By now Rodriguez had three daughters and needed to work to pay the bills so did a number of jobs to make ends meet, took a BA in Philosophy at Wayne State University, unsuccessfully tried for a career in politics, worked in a laundry and finally ended up labouring on sites. Whilst he was struggling to put food on the table though, and unbeknown to him, his music had found its way to South Africa via some obscure bootlegs; his heartfelt lyrics and simple tunes hit a chord although not with the oppressed black majority but rather the white middle-classes, in particular young army conscripts (an effect similar to that of Hendrix on young US Army Vietnam conscripts). From South Africa his music spread to the then Rhodesia (now Zimbabwe), Australia and New Zealand. Such was the demand for his records that in 1975 Australian label Blue Goose music bought the Australian rights to his back-catalogue and re-issued his first two albums and also put together a ‘greatest hits’ compilation called ‘At His Best’.
By now Rodriguez was big news both in South Africa and down-under to the point where his records were selling by the truck-load and he was becoming a major artist in South Africa. The anti-establishment message in his songs resonating with an increasingly uncomfortable white minority who could see the injustices happening on their own doorstep. It is said that if you had gone through a middle-class South African’s record collection in the mid-70s you’d find ‘Abbey Road’, ‘Bridge Over Troubled Water’ and Rodriguez’s ‘Cold Fact’. He was selling hundreds of thousands of records but was completely unaware of it. His obscurity added to the mythology and the mystery of his music and lyrics creating rumours and stories about his whereabouts and his current situation. Some said he was in prison, others that he had committed suicide by self-immolation whilst reciting the lyrics to one of his songs and some more said he had died from a heroin overdose.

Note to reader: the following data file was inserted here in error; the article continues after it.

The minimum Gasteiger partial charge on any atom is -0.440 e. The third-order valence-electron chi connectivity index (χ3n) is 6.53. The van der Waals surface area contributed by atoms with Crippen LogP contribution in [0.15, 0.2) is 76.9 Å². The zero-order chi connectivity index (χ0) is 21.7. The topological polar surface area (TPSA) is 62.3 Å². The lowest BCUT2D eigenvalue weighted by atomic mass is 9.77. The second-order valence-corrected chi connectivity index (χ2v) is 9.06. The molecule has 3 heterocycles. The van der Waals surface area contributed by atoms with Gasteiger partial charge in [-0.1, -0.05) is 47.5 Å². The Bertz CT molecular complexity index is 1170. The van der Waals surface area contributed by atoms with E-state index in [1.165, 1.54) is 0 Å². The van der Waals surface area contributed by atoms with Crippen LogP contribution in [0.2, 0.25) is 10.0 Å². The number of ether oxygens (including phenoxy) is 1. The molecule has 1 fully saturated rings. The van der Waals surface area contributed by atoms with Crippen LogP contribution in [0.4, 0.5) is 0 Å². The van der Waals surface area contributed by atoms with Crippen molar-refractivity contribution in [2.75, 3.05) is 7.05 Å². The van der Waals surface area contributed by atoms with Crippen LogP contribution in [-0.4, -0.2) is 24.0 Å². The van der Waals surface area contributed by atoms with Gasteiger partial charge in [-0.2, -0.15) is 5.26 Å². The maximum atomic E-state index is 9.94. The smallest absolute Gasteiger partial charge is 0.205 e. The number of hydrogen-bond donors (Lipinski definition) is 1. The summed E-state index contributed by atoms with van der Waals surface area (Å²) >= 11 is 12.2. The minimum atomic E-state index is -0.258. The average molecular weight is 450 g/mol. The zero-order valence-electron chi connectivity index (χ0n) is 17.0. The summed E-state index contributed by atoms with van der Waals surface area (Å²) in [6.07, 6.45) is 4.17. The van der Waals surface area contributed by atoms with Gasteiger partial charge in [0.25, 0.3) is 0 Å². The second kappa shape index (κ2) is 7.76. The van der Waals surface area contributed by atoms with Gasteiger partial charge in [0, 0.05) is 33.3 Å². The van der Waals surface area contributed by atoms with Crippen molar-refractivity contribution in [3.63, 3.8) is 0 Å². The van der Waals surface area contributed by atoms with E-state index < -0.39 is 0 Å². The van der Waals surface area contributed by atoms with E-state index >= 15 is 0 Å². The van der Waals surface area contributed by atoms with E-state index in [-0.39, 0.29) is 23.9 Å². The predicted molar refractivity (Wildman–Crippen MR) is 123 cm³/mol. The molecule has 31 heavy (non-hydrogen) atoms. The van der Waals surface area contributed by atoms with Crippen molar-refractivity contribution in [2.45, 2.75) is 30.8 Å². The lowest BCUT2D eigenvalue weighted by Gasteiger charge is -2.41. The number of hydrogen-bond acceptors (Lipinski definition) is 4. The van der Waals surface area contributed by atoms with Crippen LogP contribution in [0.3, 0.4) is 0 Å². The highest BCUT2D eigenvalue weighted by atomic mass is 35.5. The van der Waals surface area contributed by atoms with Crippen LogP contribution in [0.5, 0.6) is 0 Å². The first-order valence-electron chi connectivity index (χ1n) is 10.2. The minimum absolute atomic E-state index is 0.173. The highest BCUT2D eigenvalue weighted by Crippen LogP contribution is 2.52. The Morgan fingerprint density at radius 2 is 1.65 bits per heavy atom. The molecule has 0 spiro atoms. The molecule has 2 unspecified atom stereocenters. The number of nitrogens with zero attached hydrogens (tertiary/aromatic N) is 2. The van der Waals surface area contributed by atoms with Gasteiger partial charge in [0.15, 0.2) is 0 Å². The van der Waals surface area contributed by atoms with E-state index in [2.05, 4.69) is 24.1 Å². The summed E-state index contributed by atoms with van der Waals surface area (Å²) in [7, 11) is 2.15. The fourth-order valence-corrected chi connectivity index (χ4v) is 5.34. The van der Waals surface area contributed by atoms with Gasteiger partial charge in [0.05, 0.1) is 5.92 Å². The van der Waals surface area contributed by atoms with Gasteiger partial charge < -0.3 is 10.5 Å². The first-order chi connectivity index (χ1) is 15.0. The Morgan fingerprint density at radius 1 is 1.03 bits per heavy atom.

Despite his massive new-found success Rodriguez never received a penny (or cent) from his South African and Australian record sales but in 1979 he got a hint of what was to come when he was asked to play a few small venues in Australia. Two years later he went down-under again to support Oz pub-rockers Midnight Oil and once that finished he thought that was it.
Fast-forward to 1994 and two long-time South African Rodriguez fans, journalist Craig Bartholomew and former-jeweller Stephen Segerman decided to try and track down their musical hero. They set up a website called ‘The Great Rodriguez Hunt’, had his face and name printed on the side of milk cartons and after nine long months, scores of phone calls, dozens of faxes and 142 emails they eventually managed to track him down. His daughter spotted one of the milk cartons, by this time Rodriguez didn’t even have a telephone. In March 1998 he played six concerts to sell-out crowds in South Africa and went on to perform in Australia, Namibia, Sweden and Holland. In 2003 David Holmes got him to re-record ‘Sugarman’ with a 30-piece orchestra and in 2009 Rodriguez performed a number of sell-out concerts at the Barbican in London.
Such is the remarkable nature of the legend of Sixto Rodriguez and his unlikely musical career that a documentary has been made telling his story and his bizarre connection with South Africa and the 1970s anti-apartheid movement. ‘Searching for Sugarman’ is released on the UK on 27th July 2012 and for those of you interested will be well-worth watching. In the meantime you can see the trailer below and if this has whet your appetite then check out his albums if only to give him back some of the royalties he’s missed out on over the years!